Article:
Lunchtime themes remained mostly in tact with lower quality credits underperforming in vol (rising vol) and CDS (widening spreads) relative to higher quality but we did see the crossover space (BBB+ to BB) dominate the best performing stocks today. Stocks definitely rotated out of Capital Goods (as we said in the Midday Movers) while credit was unch for these lower beta names. Dynegy was the worst reklative performer (and we note we have been highlighting it recently from a credit perspective) as new broke of its hiring a restructuring firm (5Y spreads >1200bps now).

The Bottom Line for us is that the same themes remain in place (equity to credit preference, up-in-quality credit, and rising dispersion or idiosyncratic risk), all of which warrant concern over equity levels. While earnings are supposedly the mother’s milk of stock prices (someone really smart told me that every day this year?), we are reminded that free cash flow is the real driver and profits are a levered result of GDP growth which is being downgraded lemming-like as we speak. While credit availability remains good for IG issuers, the potential for relevering (shareholder-friendliness) may be tainted if US CEOs continue to behave like Japanese CEO did in the 80s/90s – expecting lower than trend growth they hoarded and burned through cash. We like IG-HY decompression, HY 3s5s flatteners, Financials underperforming non-financials, and would remain fully hedged in The A-List for now. Our ETF Arb is stable and has more room for upside.


Not a very pretty day in Europe as it look sincreasingly like Greece will restructure and growth expectations are slowing in general. SovX moved back above 170bps and we saw further decompression in financials (most notably the rise the senior-sub spread is telling). Financials underperformed non-financials but we did see XOver tighten modestly as its higher beta names (Dixons for instance) rallied handsomely and steepened.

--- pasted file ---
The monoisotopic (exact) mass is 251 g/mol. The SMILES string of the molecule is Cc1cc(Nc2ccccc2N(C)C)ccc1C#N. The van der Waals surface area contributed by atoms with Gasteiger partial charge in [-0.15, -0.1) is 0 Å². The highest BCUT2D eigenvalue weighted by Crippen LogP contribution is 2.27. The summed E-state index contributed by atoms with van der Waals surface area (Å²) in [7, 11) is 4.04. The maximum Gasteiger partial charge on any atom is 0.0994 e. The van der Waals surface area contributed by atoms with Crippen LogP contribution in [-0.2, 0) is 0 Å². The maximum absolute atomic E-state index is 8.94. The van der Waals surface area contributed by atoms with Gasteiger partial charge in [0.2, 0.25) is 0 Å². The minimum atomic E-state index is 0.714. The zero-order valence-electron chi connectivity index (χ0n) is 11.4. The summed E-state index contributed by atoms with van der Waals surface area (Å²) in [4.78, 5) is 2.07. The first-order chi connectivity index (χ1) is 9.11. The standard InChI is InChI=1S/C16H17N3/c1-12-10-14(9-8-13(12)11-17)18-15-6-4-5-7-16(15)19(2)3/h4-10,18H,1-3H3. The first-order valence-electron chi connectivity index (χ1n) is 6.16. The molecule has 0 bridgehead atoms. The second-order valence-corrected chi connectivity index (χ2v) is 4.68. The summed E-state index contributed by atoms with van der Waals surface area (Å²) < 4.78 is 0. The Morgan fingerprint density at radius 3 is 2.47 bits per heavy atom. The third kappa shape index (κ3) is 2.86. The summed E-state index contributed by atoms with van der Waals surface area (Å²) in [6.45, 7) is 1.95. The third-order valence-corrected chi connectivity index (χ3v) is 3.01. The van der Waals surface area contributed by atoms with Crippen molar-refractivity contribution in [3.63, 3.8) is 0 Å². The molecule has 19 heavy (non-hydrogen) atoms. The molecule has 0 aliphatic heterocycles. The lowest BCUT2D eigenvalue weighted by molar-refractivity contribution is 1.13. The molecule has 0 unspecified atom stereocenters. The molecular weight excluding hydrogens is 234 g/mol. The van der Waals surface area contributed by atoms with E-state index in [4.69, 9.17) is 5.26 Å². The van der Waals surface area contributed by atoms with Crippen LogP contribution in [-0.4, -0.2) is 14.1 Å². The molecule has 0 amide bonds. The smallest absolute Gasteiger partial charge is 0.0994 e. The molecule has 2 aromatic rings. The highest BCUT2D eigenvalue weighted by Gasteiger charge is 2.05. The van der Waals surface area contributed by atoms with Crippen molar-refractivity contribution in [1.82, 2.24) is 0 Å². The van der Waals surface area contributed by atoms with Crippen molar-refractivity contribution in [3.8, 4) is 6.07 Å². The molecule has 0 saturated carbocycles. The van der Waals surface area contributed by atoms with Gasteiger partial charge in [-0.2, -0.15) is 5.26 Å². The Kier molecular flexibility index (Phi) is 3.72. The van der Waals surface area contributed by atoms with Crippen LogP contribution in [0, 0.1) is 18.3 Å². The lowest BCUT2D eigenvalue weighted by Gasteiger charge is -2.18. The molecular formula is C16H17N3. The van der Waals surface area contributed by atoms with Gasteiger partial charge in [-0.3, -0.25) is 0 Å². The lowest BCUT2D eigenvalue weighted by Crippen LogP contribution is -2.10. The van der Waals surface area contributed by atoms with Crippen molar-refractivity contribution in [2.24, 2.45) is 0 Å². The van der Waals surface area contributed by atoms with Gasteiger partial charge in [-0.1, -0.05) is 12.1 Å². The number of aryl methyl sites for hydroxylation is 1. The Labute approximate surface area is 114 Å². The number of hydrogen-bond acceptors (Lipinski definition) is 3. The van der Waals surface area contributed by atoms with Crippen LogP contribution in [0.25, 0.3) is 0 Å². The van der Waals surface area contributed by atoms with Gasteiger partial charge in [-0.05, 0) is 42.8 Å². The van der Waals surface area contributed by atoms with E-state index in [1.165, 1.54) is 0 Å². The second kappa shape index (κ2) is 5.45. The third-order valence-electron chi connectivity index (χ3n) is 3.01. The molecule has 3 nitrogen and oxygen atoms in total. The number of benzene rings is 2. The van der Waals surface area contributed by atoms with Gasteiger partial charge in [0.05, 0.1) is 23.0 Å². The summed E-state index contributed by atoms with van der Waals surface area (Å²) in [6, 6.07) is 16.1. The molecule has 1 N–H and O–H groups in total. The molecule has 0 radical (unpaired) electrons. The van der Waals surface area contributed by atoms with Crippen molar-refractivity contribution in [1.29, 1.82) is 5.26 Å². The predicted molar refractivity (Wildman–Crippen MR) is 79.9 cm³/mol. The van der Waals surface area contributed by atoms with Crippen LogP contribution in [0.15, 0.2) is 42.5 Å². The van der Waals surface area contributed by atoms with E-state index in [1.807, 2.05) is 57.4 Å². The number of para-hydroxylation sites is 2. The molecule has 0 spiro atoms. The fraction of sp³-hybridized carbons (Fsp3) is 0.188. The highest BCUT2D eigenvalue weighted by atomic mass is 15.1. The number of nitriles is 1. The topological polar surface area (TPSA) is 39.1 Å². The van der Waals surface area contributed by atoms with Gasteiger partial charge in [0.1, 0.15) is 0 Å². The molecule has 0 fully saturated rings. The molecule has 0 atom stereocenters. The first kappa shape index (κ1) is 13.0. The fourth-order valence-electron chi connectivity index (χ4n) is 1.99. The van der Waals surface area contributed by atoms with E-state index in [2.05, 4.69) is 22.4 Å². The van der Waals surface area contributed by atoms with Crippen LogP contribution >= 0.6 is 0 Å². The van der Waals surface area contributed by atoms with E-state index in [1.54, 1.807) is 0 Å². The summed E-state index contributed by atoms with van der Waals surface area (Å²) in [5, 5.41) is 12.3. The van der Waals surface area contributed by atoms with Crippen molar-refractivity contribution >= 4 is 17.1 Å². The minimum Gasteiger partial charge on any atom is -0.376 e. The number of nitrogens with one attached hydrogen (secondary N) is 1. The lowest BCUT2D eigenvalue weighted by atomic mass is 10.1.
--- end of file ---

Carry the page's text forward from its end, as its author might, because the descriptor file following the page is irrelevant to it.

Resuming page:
The weakness in Main (especially given our comments above on the US up-in-quality trade) is driven almost exclusively by the decompression in financials. Remember that Main is exposed to much more mainstream financials than IG is in the US (more insurers). In fact Main ex-financials actually managed a 0.5bps tightening today as financials widened 2bps.

EM risk has stopped rallying in the last few weeks as the rise in oil prices potentially swings from profitability to demand destruction.

All of the major and peripheral European countries saw their spreads widen today – some considerably – and we note that Spain is now above 220bps (25bps wider this week alone). The recovery from intraday lows for Brent priced in EUR today managed to help many of the CEEMEA names recover as they outperformed SovX notably. Slightly off topic, we do note that EM spreads have not particpated in the ebulience of the oil market (and its expected windfalls?) as much as we might have expected suggesting credit market participants see less sanguine growth for these nations (or more likely just a rise in turmoil that necessitates relatively wider spreads). It seems that once we get past a certain price in oil (around $65 for Brent in EUR terms) that the balance between the producers (which dominate the EM index) and growth/turmoil becoems more balanced – just a thought.


Asian sovereigns were mixed to modestly tighter with only NZD slightly wider. While not exactly Asia, we note that ZARJPY was the worst performing carry pair while NZDJPY was the best today (almost a 2% divergence between the two) as we discussed above with the dispersions among these pairs. Asian banks were the worst hit overnight but at the aggregate both Japan and Asia Ex-Japan managed to tighten modestly today with Japan outperforming (we suspect on more government LSAP efforts).